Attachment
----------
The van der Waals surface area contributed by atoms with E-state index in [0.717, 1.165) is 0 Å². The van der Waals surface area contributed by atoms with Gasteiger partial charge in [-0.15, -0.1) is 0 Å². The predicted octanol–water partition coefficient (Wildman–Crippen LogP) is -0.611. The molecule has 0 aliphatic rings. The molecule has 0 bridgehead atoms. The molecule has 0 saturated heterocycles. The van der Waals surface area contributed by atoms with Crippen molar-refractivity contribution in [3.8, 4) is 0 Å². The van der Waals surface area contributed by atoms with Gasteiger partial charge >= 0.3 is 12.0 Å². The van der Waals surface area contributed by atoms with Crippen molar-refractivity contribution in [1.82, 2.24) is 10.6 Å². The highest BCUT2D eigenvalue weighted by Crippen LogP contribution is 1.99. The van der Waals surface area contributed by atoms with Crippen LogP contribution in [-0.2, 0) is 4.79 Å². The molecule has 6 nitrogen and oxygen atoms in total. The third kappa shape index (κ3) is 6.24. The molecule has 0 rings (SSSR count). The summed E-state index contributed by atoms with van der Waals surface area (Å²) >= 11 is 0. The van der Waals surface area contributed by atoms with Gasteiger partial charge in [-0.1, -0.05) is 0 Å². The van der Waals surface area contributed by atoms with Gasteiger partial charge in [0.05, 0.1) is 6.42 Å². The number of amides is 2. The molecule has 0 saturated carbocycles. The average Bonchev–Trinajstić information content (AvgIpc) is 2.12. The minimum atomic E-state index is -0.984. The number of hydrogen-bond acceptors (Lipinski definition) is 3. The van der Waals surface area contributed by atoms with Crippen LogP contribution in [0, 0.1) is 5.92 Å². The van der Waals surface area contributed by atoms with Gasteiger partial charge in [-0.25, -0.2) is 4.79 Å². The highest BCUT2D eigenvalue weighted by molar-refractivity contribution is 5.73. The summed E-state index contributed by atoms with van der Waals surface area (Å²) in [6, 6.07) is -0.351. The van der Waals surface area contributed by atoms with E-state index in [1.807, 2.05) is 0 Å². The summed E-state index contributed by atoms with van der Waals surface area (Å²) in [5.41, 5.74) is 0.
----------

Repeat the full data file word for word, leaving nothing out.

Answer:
The van der Waals surface area contributed by atoms with E-state index in [0.717, 1.165) is 0 Å². The van der Waals surface area contributed by atoms with Gasteiger partial charge in [-0.15, -0.1) is 0 Å². The predicted octanol–water partition coefficient (Wildman–Crippen LogP) is -0.611. The molecule has 0 aliphatic rings. The molecule has 0 bridgehead atoms. The molecule has 0 saturated heterocycles. The van der Waals surface area contributed by atoms with Crippen molar-refractivity contribution in [3.8, 4) is 0 Å². The van der Waals surface area contributed by atoms with Gasteiger partial charge >= 0.3 is 12.0 Å². The van der Waals surface area contributed by atoms with Crippen molar-refractivity contribution in [1.82, 2.24) is 10.6 Å². The highest BCUT2D eigenvalue weighted by Crippen LogP contribution is 1.99. The van der Waals surface area contributed by atoms with Crippen LogP contribution in [-0.2, 0) is 4.79 Å². The molecule has 6 nitrogen and oxygen atoms in total. The third kappa shape index (κ3) is 6.24. The molecule has 0 rings (SSSR count). The summed E-state index contributed by atoms with van der Waals surface area (Å²) >= 11 is 0. The van der Waals surface area contributed by atoms with Gasteiger partial charge in [-0.1, -0.05) is 0 Å². The van der Waals surface area contributed by atoms with Gasteiger partial charge in [0.05, 0.1) is 6.42 Å². The number of amides is 2. The molecule has 0 saturated carbocycles. The average Bonchev–Trinajstić information content (AvgIpc) is 2.12. The minimum atomic E-state index is -0.984. The number of hydrogen-bond acceptors (Lipinski definition) is 3. The van der Waals surface area contributed by atoms with Crippen LogP contribution in [0, 0.1) is 5.92 Å². The van der Waals surface area contributed by atoms with Gasteiger partial charge in [-0.25, -0.2) is 4.79 Å². The highest BCUT2D eigenvalue weighted by molar-refractivity contribution is 5.73. The summed E-state index contributed by atoms with van der Waals surface area (Å²) in [6, 6.07) is -0.351. The van der Waals surface area contributed by atoms with E-state index in [1.807, 2.05) is 0 Å². The summed E-state index contributed by atoms with van der Waals surface area (Å²) in [5.41, 5.74) is 0.